If this summary makes the elements of the plot seem unconnected, well, that's because they are. In a linear, this-leads-to-that sense, that is. It has been said by some that in storytelling, all events must be told with "since..." or "but then..." instead of "and then..." but The Counselor ignores that. Every scene seems to introduce a new major character or subplot, and then the following scene seems to be entirely unrelated to the previous. This might be tenable for about 15-20 minutes of your typical movie, but The Counselor attempts to continue it for its entire run. What links these scenes, characters, and plotlines together is not the narrative, but rather Cormac McCarthy's pervading worldview. All the characters -- with perhaps one exception -- speak with one voice, and it is McCarthy's. The dialogue is not dialogue in the way we usually think of it, where characters meet on a agreed common ground and attempt to get across their wants and desires while being in some level of conflict or chemistry with the other character. The characters in The Counselor tend to speak past each other, and when they are in dialogue, the audience generally has no idea what they're talking about. There is almost no audience identification with any character. Most characters are entirely unpleasant and their desires extend no further than basic animal greed. We don't really want to see The Counselor himself get hurt, but we don't really root for him either. It is only his love for his Laura that keeps him from being entirely a cold cipher, and their romance (Fassbender and Cruz do have some real chemistry) is the only ray of light in a film that is otherwise entirely dark and bleak, tonally and emotionally. Long sequences go by where characters perform tasks we don't recognize, for purpose that we do not know; we are locked out of understanding the meaning of the scene that plays out before us.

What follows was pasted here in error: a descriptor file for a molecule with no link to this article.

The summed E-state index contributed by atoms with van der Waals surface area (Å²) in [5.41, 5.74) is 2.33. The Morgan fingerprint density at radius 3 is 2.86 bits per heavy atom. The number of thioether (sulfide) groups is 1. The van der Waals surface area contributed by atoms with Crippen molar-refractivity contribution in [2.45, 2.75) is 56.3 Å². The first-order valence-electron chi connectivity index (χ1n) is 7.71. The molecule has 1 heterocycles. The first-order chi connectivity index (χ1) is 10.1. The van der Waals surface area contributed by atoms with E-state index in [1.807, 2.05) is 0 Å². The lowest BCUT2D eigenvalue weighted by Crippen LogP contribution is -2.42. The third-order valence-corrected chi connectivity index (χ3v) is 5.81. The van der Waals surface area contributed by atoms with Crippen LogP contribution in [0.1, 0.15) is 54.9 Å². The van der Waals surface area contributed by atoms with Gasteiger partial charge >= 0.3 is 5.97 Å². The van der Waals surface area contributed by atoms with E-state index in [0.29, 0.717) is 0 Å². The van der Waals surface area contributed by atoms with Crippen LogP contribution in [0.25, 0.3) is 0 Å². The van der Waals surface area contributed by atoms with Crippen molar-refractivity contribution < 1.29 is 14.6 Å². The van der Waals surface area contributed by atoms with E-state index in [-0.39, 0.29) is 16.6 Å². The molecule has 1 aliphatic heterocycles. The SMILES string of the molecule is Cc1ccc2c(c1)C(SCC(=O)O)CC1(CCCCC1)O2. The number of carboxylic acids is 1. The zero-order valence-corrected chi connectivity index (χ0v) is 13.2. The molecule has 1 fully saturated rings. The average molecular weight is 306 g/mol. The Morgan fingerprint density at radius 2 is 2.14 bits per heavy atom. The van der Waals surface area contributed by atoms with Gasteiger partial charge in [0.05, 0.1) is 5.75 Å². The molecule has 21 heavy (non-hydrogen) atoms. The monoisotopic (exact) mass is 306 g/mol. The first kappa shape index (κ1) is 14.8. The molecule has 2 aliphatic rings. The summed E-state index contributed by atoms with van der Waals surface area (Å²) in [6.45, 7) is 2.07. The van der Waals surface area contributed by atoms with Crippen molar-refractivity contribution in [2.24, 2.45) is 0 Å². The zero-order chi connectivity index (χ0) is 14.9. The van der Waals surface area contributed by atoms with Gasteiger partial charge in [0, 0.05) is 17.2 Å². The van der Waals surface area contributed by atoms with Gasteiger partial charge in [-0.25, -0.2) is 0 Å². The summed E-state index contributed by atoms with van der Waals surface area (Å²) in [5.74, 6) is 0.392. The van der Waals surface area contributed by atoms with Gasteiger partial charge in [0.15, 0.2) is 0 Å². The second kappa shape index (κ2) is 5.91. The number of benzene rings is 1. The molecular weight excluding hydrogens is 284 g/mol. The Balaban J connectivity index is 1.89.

What does one do with the writing? Since the plot should be thrown out, as it's clear neither Scott nor McCarthy are all that interested in it, the dialogue and speeches are basically all we have to judge. . Most screenwriters, even the best, are more like the people who design the rides at Disneyland than capital-A Authors -- they conceive and realize the moments that the audience is made to experience. They have to understand their characters' psychology, and chart out the plots, often utilizing fun and witty dialogue to make the medicine go down easy. Well, McCarthy is a different kind of writer, a man of letters, someone whose prose has been studied in universities and awards committees the world over. But does that mean his writing adapts well to the screen in this, his first original screenplay? Yes and no. McCarthy's highly arch and often florid dialogue would no doubt read very well, but it is not served by Scott's decision to fill his cast with actors who either are not speaking their native language (Bardem, Cruz, Bruno Ganz) or are made to speak in an accent that is not their own (Fassbender, Perez). And the dialogue may have gone by too fast to really connect in some scenes. But that might even be by design. The film ceaselessly pushes the viewer away in almost every other aspect, so why not in this one as well? Most of the speeches -- which function only as speeches, as authorial soapboxes -- are eloquently ominous, and most scenes do not end without a memorable line or snippet of dialogue, yet this isn't a film like, say, Lincoln or The Social Network, where the words are so listenable, so rhythmic that they are a thrill ride unto themselves. There is one big monologue (near monologue, actually) towards the end that is as close to the film's thesis statement as one will get, and it is beautiful, genuinely poetic and clearly coming from a place of real thought and pain. Out of context I would guess it has just as much power as within the film itself. But is that a problem? Shouldn't it have more meaning when it has the whole of the film behind it than when it is just taken in a vacuum? The character delivering it has no real reason to say it other than the fact that it is something that Cormac McCarthy would like to be said. Is that enough?